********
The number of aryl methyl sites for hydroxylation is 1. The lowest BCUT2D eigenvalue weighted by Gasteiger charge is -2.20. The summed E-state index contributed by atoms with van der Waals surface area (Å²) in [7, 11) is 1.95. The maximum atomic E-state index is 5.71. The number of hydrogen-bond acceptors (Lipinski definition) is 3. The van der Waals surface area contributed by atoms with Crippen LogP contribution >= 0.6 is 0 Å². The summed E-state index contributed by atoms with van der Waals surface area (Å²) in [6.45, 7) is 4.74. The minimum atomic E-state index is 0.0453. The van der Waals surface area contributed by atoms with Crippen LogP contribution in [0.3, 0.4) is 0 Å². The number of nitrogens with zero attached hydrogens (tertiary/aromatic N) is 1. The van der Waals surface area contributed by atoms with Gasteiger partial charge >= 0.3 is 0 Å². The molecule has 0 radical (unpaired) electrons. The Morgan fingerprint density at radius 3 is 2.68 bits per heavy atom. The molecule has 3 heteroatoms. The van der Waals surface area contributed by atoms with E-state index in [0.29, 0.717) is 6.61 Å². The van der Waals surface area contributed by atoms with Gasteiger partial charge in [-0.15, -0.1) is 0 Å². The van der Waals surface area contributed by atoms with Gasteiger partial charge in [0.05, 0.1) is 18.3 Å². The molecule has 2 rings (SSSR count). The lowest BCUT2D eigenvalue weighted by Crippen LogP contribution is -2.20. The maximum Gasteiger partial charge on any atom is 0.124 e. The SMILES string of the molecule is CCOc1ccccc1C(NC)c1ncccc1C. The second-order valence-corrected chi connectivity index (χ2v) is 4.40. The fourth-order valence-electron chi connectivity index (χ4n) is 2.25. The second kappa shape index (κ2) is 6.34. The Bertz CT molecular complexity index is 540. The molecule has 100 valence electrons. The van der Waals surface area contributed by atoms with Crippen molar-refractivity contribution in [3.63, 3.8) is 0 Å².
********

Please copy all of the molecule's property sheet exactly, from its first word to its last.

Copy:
The number of aryl methyl sites for hydroxylation is 1. The lowest BCUT2D eigenvalue weighted by Gasteiger charge is -2.20. The summed E-state index contributed by atoms with van der Waals surface area (Å²) in [7, 11) is 1.95. The maximum atomic E-state index is 5.71. The number of hydrogen-bond acceptors (Lipinski definition) is 3. The van der Waals surface area contributed by atoms with Crippen LogP contribution >= 0.6 is 0 Å². The summed E-state index contributed by atoms with van der Waals surface area (Å²) in [6.45, 7) is 4.74. The minimum atomic E-state index is 0.0453. The van der Waals surface area contributed by atoms with Crippen LogP contribution in [0.3, 0.4) is 0 Å². The number of nitrogens with zero attached hydrogens (tertiary/aromatic N) is 1. The van der Waals surface area contributed by atoms with Gasteiger partial charge >= 0.3 is 0 Å². The molecule has 0 radical (unpaired) electrons. The Morgan fingerprint density at radius 3 is 2.68 bits per heavy atom. The molecule has 3 heteroatoms. The van der Waals surface area contributed by atoms with E-state index in [0.29, 0.717) is 6.61 Å². The van der Waals surface area contributed by atoms with Gasteiger partial charge in [-0.15, -0.1) is 0 Å². The van der Waals surface area contributed by atoms with Gasteiger partial charge in [0.05, 0.1) is 18.3 Å². The molecule has 2 rings (SSSR count). The lowest BCUT2D eigenvalue weighted by Crippen LogP contribution is -2.20. The maximum Gasteiger partial charge on any atom is 0.124 e. The SMILES string of the molecule is CCOc1ccccc1C(NC)c1ncccc1C. The second-order valence-corrected chi connectivity index (χ2v) is 4.40. The fourth-order valence-electron chi connectivity index (χ4n) is 2.25. The second kappa shape index (κ2) is 6.34. The Bertz CT molecular complexity index is 540. The molecule has 100 valence electrons. The van der Waals surface area contributed by atoms with Crippen molar-refractivity contribution in [3.63, 3.8) is 0 Å².